EDITION: Ferbuary - April '08


--------------------------- 4º Part -------------------------
Homes for a changing world

Our home is our protection from the elements, and requires certain resources for it to operate well, such as fuel, electricity and water. As the world around us changes, and these resources are sure to become more scarce, many are taking up the challenge of finding new ways to live comfortably without needing to consume so much, which also means being a lot more self-sufficient and immune to energy price rises or uncertain markets. A response to this challenge are the “Earthships”, of which a few hundred can be found dotted around the globe.

The central idea to this type of building is to use car tyres as building blocks. Tyres are stacked like bricks, and each one is then rammed full of earth, with eco-cement and cans used to fill in the gaps between them. Eco-cement is made up of 2/3 magnesium oxide instead of Portland lime, which makes it a lot less toxic (by the way, did you know that the chemical processes involved in using standard cement give off CO2? Another good reason to use a more ecological alternative). This wall of tyres is so solid, and the weight is so well distributed, that there is no need to build foundations – that instantly saves using many Tonnes of cement in the concrete!

The Earthships are built into a hill, so the back wall is actually underground. The 2 metre thick walls have layers of damp proofing, insulation and rammed earth that makes up a thermal mass which absorbs heat during the day and lets it out again at night as it is needed, in order to keep the living space at a constant temperature of around 20 ºC.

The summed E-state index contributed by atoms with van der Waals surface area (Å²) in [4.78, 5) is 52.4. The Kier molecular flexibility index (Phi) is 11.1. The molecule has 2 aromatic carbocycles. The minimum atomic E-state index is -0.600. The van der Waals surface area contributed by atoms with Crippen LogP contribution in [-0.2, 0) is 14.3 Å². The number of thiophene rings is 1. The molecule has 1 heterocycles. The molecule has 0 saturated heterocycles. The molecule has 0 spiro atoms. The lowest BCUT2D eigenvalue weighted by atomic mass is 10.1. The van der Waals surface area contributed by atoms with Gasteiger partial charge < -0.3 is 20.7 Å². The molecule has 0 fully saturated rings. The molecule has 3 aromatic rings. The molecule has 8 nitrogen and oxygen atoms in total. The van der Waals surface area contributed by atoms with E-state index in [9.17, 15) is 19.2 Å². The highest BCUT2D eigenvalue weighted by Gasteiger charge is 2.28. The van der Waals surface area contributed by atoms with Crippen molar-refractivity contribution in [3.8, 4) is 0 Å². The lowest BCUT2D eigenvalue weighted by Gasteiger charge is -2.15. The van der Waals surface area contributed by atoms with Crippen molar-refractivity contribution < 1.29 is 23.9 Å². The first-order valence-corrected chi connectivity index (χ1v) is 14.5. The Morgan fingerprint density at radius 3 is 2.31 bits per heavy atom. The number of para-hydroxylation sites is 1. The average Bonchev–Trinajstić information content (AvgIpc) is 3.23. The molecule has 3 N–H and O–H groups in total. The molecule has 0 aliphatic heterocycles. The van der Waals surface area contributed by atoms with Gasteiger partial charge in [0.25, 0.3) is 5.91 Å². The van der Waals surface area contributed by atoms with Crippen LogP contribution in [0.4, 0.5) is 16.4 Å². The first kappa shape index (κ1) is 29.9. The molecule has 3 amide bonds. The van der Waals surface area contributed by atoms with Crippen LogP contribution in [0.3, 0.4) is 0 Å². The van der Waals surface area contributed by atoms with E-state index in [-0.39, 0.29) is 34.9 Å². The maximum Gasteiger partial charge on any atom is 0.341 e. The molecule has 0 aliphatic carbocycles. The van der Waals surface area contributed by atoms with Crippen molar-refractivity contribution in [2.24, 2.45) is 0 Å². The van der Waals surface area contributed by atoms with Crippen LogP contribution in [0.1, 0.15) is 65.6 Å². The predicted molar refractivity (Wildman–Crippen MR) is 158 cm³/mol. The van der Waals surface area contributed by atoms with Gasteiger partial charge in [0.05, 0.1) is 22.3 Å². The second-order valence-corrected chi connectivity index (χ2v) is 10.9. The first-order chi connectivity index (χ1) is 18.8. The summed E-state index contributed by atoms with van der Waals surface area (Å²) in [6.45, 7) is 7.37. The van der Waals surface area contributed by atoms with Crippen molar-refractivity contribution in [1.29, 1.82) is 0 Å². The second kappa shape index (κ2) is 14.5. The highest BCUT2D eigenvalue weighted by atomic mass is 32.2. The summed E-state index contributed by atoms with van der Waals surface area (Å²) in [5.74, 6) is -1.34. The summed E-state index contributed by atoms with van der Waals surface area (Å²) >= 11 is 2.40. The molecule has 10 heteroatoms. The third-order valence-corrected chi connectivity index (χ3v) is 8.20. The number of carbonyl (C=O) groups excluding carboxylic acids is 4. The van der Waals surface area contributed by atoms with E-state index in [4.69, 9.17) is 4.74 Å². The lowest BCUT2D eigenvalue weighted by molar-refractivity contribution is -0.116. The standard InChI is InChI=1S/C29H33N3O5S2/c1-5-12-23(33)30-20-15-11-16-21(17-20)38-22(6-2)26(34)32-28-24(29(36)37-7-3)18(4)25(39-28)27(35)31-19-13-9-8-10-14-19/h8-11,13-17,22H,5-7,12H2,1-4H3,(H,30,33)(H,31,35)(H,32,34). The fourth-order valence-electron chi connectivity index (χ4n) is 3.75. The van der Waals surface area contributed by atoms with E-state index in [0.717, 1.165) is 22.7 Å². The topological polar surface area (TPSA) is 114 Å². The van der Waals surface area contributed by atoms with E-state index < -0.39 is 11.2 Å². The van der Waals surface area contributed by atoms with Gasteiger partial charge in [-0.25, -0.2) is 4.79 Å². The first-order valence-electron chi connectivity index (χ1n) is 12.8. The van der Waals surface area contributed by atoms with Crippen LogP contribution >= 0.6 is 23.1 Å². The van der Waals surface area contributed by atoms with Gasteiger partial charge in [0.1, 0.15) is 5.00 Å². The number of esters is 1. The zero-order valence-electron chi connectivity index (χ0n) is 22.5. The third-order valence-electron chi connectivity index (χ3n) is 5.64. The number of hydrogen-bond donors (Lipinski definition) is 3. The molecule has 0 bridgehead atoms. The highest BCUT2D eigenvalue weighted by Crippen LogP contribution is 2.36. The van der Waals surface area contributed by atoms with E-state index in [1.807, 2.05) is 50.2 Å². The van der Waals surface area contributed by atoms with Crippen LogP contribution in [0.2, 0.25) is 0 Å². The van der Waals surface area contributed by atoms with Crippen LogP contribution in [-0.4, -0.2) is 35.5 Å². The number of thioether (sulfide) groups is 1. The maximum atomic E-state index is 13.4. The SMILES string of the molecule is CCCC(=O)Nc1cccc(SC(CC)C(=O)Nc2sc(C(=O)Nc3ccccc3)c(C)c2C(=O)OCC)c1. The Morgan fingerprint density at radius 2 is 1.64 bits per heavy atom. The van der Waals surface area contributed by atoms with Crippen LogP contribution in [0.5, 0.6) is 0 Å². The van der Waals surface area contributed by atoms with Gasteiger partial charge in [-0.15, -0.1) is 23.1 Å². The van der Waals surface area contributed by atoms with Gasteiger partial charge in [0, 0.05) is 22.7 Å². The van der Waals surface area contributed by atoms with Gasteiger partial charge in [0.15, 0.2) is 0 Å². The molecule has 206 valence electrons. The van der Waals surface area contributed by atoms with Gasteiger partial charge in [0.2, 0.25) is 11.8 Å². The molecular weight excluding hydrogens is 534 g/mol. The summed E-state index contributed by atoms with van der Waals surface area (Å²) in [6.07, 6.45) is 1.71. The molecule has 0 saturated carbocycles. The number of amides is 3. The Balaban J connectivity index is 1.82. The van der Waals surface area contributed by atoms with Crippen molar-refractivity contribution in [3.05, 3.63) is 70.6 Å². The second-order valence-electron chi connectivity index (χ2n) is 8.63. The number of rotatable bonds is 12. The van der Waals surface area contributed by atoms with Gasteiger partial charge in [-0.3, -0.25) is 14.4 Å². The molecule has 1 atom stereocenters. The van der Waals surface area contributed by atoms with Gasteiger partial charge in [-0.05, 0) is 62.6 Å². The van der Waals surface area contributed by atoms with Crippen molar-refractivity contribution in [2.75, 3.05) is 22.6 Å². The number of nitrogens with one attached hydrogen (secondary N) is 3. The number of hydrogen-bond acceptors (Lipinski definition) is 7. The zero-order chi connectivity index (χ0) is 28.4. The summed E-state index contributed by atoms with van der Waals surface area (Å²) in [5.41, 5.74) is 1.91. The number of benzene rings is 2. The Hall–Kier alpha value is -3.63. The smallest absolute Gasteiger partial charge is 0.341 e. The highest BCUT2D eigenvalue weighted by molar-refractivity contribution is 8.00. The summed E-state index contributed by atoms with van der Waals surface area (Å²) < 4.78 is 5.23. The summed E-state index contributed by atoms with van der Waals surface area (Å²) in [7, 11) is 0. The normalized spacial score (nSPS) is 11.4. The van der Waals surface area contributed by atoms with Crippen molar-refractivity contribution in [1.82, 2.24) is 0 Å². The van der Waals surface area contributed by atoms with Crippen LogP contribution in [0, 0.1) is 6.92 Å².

The front of an Earthship is South-facing, all made up of triple-glazed glass panels, which are slanted at right angles with the apex of the winter Sun, so as to make the most of it in the winter when it is most needed, while shielding the interior from the hot summer rays. This gives it a striking yet appealing look from the outside.

Along the inside of the glass front is an air lock or corridor which acts as a greenhouse (where plants are grown) and as a heat collector. A simple convection ventilation method, with skylights along the top back roof, allows the inhabitants to control the temperature inside the house. From desert areas to the coldest climates, this system keeps the living space at a constant 18 to 22 ºC, day and night, all year round, whatever happens outside, completely eliminating any need for extra heating. Extremely cold areas such as Siberia only need a second air lock to secure the temperature inside (since, as we can all guess, most of the heat from a house escapes when you open the door to the outside).

Clever design allows these Earthships to make the most of all available light and their earth adobe walls to produce beautiful, light-filled interior spaces.

Rainwater collection methods and tanks, good water usage and recycling (as we saw in article number 2 of this series), plus solar panels for all additional energy needs, mean that these pods in the earth are a proven way to live life sustainably while still enjoying modern comforts.

Would you like to know more? Visit www.earthship.co.uk. It may inspire you to be the first to build one on the island of Ibiza… We certainly have the necessary spare materials!